I noticed Ruth on Twitter when she shared a photograph of Mr 13 cooking Rabbit Stifado à la Gourmet Farmer. Really?
She topped it with the homemade pappardelle to accompany. Too much. Want. There. Now!
Ruth shares domestic vignettes in technicolour and clogs.
Describe your dish
This dish is called Sardine alla beccafico. It’s sardines stuffed with a mixture of breadcrumbs, garlic, Parmesan cheese and parsley, dusted in flour then pan-fried in olive oil. The kids wanted to add lemon zest too—good idea!
We saw Rosa Mitchell cook it on Food Safari. Two of my boys—aged eight and eleven—were keen to give it a go.
We went to the market to search for whole sardines. They were overjoyed once they found them; they couldn’t wait to get stuck in. The gutting process didn’t deter them despite it being their first time. They had such fun—especially when they found evidence of what the sardines ate. What a way to discover how the ecosystem works!
We had spent the whole day at the beach; it was a perfect meal to end a happy day.
Simple, delicious and just enough to feed their tired, sun-filled bodies.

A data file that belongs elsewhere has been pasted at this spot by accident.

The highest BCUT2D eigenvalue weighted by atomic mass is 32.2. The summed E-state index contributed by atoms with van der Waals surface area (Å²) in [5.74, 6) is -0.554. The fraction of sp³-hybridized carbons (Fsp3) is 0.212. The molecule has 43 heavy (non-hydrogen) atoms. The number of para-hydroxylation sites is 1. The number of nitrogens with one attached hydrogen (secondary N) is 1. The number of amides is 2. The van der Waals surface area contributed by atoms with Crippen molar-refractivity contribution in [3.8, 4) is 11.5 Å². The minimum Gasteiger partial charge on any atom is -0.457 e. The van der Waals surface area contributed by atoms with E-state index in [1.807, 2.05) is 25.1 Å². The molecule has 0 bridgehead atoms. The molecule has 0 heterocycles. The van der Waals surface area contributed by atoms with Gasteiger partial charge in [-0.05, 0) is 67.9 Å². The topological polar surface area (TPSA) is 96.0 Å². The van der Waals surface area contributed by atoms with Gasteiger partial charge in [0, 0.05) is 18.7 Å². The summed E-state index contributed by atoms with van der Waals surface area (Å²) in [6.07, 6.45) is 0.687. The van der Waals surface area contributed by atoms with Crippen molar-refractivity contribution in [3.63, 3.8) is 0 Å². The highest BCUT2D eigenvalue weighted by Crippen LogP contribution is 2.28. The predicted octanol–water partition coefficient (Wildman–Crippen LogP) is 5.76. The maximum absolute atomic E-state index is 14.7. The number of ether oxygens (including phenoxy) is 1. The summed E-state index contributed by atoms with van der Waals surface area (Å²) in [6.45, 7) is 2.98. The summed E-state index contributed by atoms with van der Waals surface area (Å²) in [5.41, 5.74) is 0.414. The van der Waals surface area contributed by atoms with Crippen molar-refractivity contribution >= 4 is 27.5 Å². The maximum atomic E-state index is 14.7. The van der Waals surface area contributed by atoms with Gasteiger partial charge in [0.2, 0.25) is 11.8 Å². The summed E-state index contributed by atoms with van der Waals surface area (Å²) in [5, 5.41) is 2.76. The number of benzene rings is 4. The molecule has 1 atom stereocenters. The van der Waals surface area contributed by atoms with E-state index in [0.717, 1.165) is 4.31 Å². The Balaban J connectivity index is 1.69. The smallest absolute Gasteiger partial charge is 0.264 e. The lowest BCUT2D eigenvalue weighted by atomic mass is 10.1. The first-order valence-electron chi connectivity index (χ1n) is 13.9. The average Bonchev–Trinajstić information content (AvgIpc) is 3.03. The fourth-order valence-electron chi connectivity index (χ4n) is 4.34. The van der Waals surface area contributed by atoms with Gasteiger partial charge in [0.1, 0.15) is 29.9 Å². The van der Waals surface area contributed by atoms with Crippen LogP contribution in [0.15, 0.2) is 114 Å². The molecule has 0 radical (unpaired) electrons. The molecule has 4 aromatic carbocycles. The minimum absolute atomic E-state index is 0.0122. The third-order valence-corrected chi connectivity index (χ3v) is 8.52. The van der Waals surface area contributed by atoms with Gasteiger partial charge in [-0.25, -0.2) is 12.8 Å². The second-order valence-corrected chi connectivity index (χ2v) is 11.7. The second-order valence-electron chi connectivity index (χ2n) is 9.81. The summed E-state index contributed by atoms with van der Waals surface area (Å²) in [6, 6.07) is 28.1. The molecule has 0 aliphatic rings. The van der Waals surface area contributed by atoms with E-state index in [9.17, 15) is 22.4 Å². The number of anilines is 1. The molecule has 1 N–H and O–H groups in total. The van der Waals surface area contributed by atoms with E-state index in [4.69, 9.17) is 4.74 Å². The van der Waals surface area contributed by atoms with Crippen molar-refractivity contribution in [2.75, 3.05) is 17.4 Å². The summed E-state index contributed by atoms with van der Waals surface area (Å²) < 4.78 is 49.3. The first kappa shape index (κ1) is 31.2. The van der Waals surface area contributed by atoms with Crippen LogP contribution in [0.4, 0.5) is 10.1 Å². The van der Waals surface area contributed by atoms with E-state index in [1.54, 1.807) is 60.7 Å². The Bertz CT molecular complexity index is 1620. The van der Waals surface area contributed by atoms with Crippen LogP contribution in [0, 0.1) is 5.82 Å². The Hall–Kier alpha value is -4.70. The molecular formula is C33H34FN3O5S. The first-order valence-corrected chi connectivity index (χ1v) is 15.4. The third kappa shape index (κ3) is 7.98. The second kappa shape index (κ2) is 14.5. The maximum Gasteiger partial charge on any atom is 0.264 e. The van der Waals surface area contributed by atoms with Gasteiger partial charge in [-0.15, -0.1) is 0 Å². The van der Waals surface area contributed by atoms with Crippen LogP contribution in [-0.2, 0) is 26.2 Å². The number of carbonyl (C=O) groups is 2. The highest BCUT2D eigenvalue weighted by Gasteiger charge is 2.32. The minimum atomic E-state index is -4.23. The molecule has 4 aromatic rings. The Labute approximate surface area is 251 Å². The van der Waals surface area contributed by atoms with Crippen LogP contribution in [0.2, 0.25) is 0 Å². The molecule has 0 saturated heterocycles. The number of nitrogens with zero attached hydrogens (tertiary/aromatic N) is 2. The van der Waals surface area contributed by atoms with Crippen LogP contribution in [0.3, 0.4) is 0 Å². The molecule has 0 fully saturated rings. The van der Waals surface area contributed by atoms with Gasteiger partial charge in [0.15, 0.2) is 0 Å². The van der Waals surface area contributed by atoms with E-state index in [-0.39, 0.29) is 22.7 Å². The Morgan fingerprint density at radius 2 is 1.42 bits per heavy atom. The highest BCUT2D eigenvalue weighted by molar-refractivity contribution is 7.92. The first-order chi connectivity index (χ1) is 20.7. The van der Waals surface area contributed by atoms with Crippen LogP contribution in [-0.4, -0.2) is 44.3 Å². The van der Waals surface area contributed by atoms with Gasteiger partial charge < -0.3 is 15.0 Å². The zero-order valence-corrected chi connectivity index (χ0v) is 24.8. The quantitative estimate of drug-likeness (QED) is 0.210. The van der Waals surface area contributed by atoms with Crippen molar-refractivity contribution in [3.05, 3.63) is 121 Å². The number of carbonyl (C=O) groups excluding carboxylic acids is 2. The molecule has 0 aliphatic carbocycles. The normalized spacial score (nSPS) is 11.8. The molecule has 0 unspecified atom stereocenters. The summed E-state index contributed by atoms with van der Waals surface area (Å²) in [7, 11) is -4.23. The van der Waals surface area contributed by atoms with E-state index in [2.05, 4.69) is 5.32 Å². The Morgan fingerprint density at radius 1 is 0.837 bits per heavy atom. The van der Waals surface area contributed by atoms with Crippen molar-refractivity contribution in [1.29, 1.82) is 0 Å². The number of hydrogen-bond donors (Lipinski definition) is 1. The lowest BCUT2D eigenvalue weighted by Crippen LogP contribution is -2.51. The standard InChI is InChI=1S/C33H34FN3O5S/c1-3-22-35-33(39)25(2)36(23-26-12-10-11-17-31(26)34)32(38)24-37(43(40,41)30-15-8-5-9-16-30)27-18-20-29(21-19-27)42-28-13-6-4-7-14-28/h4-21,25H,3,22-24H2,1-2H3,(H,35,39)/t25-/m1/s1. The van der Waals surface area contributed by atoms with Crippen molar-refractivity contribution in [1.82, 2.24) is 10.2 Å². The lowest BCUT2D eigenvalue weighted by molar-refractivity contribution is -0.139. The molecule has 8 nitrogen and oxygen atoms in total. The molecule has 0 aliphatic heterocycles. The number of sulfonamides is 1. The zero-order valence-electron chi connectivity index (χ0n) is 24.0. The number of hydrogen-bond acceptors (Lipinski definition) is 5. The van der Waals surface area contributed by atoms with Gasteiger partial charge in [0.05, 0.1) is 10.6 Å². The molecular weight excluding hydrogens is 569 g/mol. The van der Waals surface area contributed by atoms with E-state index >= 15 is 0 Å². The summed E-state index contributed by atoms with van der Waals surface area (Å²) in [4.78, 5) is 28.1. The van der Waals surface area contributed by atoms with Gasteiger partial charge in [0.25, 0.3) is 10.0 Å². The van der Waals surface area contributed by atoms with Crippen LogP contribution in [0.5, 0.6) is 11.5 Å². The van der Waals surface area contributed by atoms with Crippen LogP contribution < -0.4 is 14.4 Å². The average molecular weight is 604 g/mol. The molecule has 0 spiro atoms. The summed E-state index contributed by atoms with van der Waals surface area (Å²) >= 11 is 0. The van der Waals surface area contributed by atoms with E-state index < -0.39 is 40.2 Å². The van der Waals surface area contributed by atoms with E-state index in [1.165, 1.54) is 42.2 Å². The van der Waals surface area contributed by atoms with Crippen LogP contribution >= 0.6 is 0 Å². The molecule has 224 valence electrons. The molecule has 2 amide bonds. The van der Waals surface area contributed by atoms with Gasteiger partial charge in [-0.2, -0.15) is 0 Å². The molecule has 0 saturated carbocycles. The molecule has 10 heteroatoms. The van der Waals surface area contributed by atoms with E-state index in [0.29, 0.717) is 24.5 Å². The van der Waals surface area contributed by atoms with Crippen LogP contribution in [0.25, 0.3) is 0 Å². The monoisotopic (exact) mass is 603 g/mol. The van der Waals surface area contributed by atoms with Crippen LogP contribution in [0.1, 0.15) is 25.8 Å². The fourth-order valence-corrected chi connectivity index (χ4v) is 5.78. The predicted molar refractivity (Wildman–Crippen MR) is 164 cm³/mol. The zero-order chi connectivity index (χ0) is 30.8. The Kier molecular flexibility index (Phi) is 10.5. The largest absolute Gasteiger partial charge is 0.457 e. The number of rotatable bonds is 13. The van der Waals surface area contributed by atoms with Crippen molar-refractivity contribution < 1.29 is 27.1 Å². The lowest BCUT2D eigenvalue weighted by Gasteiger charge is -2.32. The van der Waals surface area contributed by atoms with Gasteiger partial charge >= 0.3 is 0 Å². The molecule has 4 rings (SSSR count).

How does your dish portray your relationship with food?
Whilst I enjoy eating and cooking good food, the value for me is always in sharing. Everything from growing, recipe hunting, market shopping, preparing and finally enjoying. Sometimes we eat meals that are intricate and time consuming but this dish shows how good and tasty food is often made with just a few ingredients.
I love my kids taking part in our meals. Their enthusiasm to replicate something is impossible to resist. I love seeing them discover the meaning of food. They’re curious to taste new things, learn where ingredients come from and traditional cooking from other cultures.
We really love going to the markets. They talk to the growers and ask questions. They take an interest in how things get to us. One of them says, “I want to be a farmer when I grow up.”
I love that he sees great value and meaning in that.
What inspired your food behaviour?
I grew up in a large family that also loved to celebrate food with the emphasis on sharing—both in the preparation and eating. In suburban Adelaide we grew veggies and had chooks that we killed to eat. The journey of how food got to our table was never a mystery. I know now how different that was. I feel very lucky.
What do you wish for the future of food?
I hope that my kids will be able to do the same with their families, to appreciate the value in what and how we eat. I see that pathway already paved—this gives me great joy.
If you’d like to tell your food story, hit me up @flavourcrusader or email me at info AT flavourcrusader DOT com